Wednesday, October 14th, 2009

Greetings! Let me take this opportunity to introduce myself. There are many Major League Baseball Team owners, but today, I’m yours.

I’m the guy who just paid 845 million dollars for a bankrupt franchise. Some might characterize this as “not the shrewdest move”, financially speaking. But to me, it’s a bargain.

I thank every member of The Cubs Worldwide Family for your support. My heartfelt thanks go out to the fans, the players, and all the behind the scenes people who make it happen every day.

I intend to lead this team into the future by selecting the right people. Then I intend to stand aside and let them do their jobs. I do not intend to micromanage my people as some owners have done. I have the utmost confidence in the people I choose.

There is, however, one situation which demands my immediate, hands-on intervention, so here we go: Milton Bradley has worn the uniform of the Chicago Cubs for the last time. Let me say that again. Milton Bradley will never again wear the uniform of the Chicago Cubs.

I have instructed our General Manager to determine what we can receive, on the open market, in return for the remainder of Mr. Bradley’s contract. If we can get something we want, be it dollars or players or both, we will move forward. But, however, if we can not get exactly what we want in return, Mr. Bradley will remain on paid suspension for the next two years. Do I make myself clear?

In general, my operating philosophy is: “Hire Slow, Fire Fast.” So, with the exception of the situation I just addressed, there is no present member of the Cubs organization who will automatically not be invited back next year. I value our people. They are our greatest asset.

However, there is only one member of the Chicago Cubs organization who is guaranteed to still be here one year from today (God willing), and that is yours truly.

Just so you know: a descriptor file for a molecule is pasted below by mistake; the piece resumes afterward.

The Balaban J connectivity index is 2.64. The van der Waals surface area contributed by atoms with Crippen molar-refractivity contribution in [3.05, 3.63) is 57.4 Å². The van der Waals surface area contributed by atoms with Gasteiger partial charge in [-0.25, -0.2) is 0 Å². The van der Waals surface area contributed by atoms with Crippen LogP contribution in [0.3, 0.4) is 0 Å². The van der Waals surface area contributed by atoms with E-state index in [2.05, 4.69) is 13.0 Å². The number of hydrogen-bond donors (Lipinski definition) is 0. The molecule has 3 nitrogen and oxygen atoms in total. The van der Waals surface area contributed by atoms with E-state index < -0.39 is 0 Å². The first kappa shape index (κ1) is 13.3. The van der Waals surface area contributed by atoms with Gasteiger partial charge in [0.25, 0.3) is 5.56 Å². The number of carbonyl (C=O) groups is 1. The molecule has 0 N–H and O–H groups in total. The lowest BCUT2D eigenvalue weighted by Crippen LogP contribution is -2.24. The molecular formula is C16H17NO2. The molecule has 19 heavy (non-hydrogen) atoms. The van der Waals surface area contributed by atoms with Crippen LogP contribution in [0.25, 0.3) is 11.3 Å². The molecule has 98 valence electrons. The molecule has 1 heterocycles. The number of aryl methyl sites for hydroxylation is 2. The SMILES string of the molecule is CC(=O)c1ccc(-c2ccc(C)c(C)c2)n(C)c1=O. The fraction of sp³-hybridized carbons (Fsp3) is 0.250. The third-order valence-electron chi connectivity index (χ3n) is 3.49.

The Chicago Cubs meet their commitments, and I expect our people to meet theirs. Nonperformance will not be rewarded. Some of our most valued people underperformed during the 2009 season. They will be given every opportunity to return to expectations next season. They will not, however, enjoy a 162 game grace period.

Changing the subject, I have no doubt that ticket prices will, eventually, be rising. However, as of today, 10% of all Wrigley Field tickets (10% of Bleachers, 10% of Grandstands, and 10% of Box Seats) will be reduced in price by 50% for all 2010 home games. Those reduced price tickets will be made available on game day only, and will be honored for the individual purchasers only (ie, no scalpers).

The food and beverage menus will be expanded to reflect my epicurean tastes, as prices remain unchanged.

I intend to improve every aspect of the Wrigley Field experience, with input and timely feedback from our valued Chicago Cubs fans.

Once again I want to thank our Cubs fans. It all starts with you. I ask for your support, and I guarantee you this: your support will not go unrewarded.